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Lloyds and Nationwide rapped over PPI breaches

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Written by:
08/07/2020
The competition regulator has shamed Lloyds and Nationwide for breaching PPI orders yet again.

PPI providers are required to send annual reminders to customers setting out how much they’ve paid, the cover they have, and their right to cancel a policy.

However, the Competition and Markets Authority (CMA) said Lloyds failed to send reminders, or sent reminders containing inaccurate information, to more than 10,000 customers.

This isn’t the first time Lloyds has breached the PPI order. In total, it has breached this order 18 times since 2012, with the last discovered in 2018 following an audit.

In 14 of the breaches, Lloyds failed to send annual reviews to 4,950 PPI customers within 14 days of the anniversary date, and in four of the breaches Lloyds included incorrect information or failed to provide information to 5,537 PPI customers. The CMA said some of these breaches were small, affecting only one customer, while others affected thousands.

Lloyds has paid out £96,000 to date and is in the process of refunding those who would have cancelled their policy had they received an accurate reminder.

Nationwide’s PPI breach

Nationwide’s further “disappointing” breach affected 3,053 mortgage PPI customers over a four-month period. The mutual was found to have failed to provide annual reminders by 1 February 2020, meaning some customers may not have been aware they still had PPI.

The last time it breached the PPI order was in 2019. Nationwide is now contacting affected customers to apologise and is offering a refund of their PPI payments for 2020 if they want to cancel their policy. They must request a refund by 31 August 2020 and the refunds will also come with 8% compensatory interest.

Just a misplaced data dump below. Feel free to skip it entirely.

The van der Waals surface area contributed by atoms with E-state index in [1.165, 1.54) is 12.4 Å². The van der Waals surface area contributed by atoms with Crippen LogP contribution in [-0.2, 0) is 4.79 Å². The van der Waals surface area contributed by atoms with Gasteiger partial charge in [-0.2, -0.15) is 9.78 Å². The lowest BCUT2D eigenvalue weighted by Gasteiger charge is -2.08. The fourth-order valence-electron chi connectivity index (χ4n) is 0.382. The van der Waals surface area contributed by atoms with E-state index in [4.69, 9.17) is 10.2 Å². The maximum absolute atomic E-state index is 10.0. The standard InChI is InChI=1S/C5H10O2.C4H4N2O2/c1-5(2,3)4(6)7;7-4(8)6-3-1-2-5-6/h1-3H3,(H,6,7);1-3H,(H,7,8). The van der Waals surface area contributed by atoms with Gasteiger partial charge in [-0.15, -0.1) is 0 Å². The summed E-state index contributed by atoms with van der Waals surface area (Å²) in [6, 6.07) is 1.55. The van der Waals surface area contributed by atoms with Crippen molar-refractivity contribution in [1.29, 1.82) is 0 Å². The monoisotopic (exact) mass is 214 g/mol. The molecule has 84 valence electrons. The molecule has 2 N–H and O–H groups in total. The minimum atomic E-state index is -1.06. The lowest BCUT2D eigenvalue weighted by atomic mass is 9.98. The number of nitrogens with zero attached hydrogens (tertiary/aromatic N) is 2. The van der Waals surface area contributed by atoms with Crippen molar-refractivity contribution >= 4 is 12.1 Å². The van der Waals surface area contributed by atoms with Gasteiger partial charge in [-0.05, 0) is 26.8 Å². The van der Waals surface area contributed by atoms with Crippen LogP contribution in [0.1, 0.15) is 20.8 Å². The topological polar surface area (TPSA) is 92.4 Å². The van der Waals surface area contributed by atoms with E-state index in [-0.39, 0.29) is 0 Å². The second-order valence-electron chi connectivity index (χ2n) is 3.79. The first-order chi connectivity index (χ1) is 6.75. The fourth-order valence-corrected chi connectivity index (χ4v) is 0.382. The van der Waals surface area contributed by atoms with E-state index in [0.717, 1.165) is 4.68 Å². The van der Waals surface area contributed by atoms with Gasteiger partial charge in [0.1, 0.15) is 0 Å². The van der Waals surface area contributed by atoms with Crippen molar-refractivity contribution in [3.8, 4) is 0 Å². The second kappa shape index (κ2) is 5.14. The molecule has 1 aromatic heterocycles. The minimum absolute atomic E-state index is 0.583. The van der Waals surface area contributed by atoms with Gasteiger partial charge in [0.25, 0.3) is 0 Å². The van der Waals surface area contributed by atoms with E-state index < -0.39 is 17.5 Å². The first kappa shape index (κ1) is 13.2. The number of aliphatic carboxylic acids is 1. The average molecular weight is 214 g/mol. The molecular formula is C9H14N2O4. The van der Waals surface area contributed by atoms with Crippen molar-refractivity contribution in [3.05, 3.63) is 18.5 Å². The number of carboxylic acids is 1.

The CMA has also ordered Cardif Pinnacle, part of global banking group BNP Paribas, to appoint an independent body to audit its PPI processes. It comes as it was found to have sent more than 14,800 inaccurate reminders to 7,400 customers since 2012. Apology letters are being sent out, along with details about customers’ right to cancel at any time.

Adam Land, senior director of remedies, business and financial analysis at the CMA, said: “If providers fail to send important information on PPI policies, people could end up paying for insurance they no longer need. Not having this information also makes it harder to look around for a better deal.

“That’s why we continue to act when we see PPI providers breaking the rules. We’ll be keeping a close eye on these firms – and others in the sector – to make sure they treat their customers fairly.”

What do the banks say?

A Lloyds banking group spokesperson, said: “We are very sorry that a small number of customers did not historically receive the correct information in their annual PPI statements. Although customers were charged the correct premiums for their policies, we appreciate that the information may not have allowed them to accurately compare policies across the market. Where appropriate we have proactively written to customers to apologise and provide the correct information.”

Sara Bennison, chief product and marketing officer at Nationwide Building Society, said: “Unfortunately, a technical error meant the Society failed to send out the Annual Review Statements to mortgage PPI members earlier this year. The Society has rectified the issues and has now provided them with their Annual Review statements. We apologise that we fell below our usual high standards and have written to members to offer redress for those who wishing to cancel their policy.”

Cardif Pinnacle has been approached for comment.

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